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Watch: 7 Clips & 'Siskel & Ebert' Review For Oliver Stone's 'JFK,' Theatrical Re-Release Coming In November

by Kevin Jagernauth
September 20, 2013 1:27 PM
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When Oliver Stone's "JFK" dropped over two decades ago (damn, has it been that long?), it created nothing short of an explosion both at the multiplex and the pop cultural sphere in general. A box office hit, earning over $200 million worldwide, and an awards season player (eight Oscar nominations, and two wins for Editing and Cinematography), it was also highly controversial and stirred up a conversation about the assassination of the president that hadn't been had in ages. And now you can live that experience all over again.

Stone took to Twitter to reveal that Warner Bros. is planning a theatrical re-release of "JFK"  in New York, Los Angeles, and DC, where it will run from November 6th to November 14th (November 22nd marks the 50th anniversary of JFK's death). Meanwhile, 250 or so Cinemark, Regal, and AMC theaters will screen the movie from November 17th to November 20th. And not to worry if the film isn't screening near you. "JFK" will also be hitting Blu-ray on November 12th, with a new bonus feature: chapter six of Stone's "Untold History" documentary series focusing on the event.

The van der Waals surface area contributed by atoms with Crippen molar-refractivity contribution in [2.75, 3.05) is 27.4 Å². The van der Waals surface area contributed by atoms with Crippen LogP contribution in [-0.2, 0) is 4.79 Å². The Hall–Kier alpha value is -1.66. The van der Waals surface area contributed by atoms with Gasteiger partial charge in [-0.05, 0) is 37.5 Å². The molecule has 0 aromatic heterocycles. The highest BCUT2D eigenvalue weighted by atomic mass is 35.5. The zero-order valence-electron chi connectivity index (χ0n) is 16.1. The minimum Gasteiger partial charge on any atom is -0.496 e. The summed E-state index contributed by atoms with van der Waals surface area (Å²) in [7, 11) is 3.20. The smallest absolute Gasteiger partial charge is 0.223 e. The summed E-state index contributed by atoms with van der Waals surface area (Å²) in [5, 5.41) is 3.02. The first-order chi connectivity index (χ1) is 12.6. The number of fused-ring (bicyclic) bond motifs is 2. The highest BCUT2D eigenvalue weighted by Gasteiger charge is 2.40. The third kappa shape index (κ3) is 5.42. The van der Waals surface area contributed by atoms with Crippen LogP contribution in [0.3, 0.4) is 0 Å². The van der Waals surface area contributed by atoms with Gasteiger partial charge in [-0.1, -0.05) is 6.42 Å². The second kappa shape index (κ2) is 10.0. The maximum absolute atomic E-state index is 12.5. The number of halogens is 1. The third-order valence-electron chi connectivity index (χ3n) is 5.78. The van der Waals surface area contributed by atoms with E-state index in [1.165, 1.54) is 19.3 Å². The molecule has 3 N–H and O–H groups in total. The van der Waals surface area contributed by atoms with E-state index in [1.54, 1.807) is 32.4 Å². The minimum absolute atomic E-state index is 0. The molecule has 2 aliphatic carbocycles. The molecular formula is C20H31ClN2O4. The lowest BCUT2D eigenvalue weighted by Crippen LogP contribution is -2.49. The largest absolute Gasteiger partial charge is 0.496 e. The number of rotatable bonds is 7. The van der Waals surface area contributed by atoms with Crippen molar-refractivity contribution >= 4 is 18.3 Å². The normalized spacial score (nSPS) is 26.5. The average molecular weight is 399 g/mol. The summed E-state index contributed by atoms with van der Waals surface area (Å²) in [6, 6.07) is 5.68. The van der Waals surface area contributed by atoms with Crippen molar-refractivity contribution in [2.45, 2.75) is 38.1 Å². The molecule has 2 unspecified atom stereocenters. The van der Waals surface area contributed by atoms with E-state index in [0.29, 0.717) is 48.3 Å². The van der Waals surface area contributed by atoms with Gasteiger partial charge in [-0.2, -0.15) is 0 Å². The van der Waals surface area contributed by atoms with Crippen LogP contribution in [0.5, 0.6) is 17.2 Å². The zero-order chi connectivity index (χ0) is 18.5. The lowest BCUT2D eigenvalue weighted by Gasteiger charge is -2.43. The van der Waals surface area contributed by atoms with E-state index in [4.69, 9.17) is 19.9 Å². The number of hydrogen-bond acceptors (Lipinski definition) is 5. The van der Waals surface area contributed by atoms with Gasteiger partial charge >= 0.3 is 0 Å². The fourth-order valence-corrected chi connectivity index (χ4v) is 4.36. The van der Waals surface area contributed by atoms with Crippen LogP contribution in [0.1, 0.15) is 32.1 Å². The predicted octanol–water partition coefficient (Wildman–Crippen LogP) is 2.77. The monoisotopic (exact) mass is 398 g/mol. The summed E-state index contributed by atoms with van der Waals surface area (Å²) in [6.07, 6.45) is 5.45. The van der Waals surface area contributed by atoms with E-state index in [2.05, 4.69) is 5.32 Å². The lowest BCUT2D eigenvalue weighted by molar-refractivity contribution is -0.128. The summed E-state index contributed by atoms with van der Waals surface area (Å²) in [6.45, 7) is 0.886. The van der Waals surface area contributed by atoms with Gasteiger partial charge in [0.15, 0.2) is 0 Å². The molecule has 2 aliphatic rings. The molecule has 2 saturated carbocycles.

Not bad. If somehow you've never seen the movie, here's a bonanza of stuff for you: a vintage review from "Siskel & Ebert," plus seven clips from the movie which give you a good sense of the palpable hysteria, conspiracy making and more the movie dredges up. As a piece historical cinema, "JFK" is problematic, but as historical entertainment? It's undeniable. Watch below. [Variety]

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  • James | September 20, 2013 5:47 PMReply

    I just wish they would release the theatrical cut on BD. It has only ever been released on VHS in the US. I don't think the extra 20-30 mins add enough to the film, which was brilliant exactly as it was, to justify the extra running time.

  • Northern Star | September 20, 2013 7:36 PM

    I completely agree, Stone got it exactly right with the theatrical cut, but whatever you think of the crackpot theories in the film, there's simply no denying it's dazzling technical brilliance on every level and the fact it's one of the greatest American films of the last 30 years!

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